Welcome to European Tribune. It's gone a bit quiet around here these days, but it's still going.
Amazing. I don't know of anything in human experience that would have led someone to anticipate this -- perhaps one of our geo-knowledgeable people can say more about this.

On a tangent --

Mother Nature can store up some remarkably nasty stuff underground:

...Vast volumes of basaltic lava paved over a large expanse of primeval Siberia in a flood basalt event. Today the area covered is about 2 million km² and estimates of the original coverage are as high as 7 million km². The original volume of lava is estimated to range from 1 to 4 million km³.


Of course that was about 500 million years ago. In what is almost the modern era, from the perspective of deep geology, events of this sort have been more moderate:

...The bulk of the volcanic eruption occurred at the Western Ghats (near Mumbai)some 66 million years ago....it is estimated that the original area covered by the lava flows was as large as 1.5 million km². The present volume of lava is estimated to have been 512,000 km³.


And almost yesterday:

The Yellowstone Caldera, sometimes known as the Yellowstone supervolcano, is a volcanically active region in Yellowstone National Park. It measures 55 kilometers (34 mi) by 72 kilometers (44 mi)....within the past two million years, it has undergone three extremely large explosive eruptions, up to 2,500 times the size of the 1980 Mount St. Helens eruption....the most recent such eruption produced the Lava Creek Tuff 640,000 years ago and spread a layer of volcanic ash over most of the North American continent. Smaller steam explosions occur every 20,000 years or so; an explosion 13,000 years ago left a 5 kilometer diameter crater....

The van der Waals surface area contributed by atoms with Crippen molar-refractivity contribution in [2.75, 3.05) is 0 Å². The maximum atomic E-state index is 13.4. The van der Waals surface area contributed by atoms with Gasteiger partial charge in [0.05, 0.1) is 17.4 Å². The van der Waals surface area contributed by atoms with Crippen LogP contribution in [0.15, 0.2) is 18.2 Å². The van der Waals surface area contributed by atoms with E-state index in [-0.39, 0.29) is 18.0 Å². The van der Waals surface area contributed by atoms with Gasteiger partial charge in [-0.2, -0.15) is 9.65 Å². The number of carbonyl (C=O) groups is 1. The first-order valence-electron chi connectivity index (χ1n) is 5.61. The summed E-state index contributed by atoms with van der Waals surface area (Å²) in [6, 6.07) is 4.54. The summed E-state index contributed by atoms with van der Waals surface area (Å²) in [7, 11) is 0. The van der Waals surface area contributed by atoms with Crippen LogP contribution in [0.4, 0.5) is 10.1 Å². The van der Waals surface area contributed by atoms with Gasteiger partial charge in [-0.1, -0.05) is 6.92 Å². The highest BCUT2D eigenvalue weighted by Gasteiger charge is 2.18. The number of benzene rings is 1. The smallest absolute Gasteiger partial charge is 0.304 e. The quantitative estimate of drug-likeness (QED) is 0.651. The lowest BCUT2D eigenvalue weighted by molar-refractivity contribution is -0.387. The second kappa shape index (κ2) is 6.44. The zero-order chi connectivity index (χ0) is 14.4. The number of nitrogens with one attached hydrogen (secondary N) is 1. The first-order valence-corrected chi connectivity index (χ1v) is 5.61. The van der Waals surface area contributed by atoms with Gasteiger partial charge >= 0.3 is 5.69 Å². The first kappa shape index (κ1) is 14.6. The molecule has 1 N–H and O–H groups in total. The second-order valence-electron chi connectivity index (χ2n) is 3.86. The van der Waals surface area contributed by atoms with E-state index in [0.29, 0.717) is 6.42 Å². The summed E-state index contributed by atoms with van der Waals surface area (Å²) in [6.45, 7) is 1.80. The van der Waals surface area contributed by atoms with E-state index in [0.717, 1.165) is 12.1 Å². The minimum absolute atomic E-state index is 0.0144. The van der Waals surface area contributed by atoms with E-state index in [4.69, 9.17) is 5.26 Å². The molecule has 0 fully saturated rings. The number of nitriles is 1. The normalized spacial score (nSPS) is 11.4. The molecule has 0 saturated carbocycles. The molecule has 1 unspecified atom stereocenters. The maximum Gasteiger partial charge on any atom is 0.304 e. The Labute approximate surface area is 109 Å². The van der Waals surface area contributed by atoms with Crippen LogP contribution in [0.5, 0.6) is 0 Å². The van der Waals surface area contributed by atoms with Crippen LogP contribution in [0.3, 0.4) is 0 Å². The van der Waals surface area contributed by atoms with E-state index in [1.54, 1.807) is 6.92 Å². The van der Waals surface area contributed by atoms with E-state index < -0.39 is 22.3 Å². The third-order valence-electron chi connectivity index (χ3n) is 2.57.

The widespread image of nature as benign and stable is false, and is a psychological obstacle to proper appreciation of the growing climate crisis.

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by technopolitical on Fri Oct 6th, 2006 at 05:14:22 PM EST

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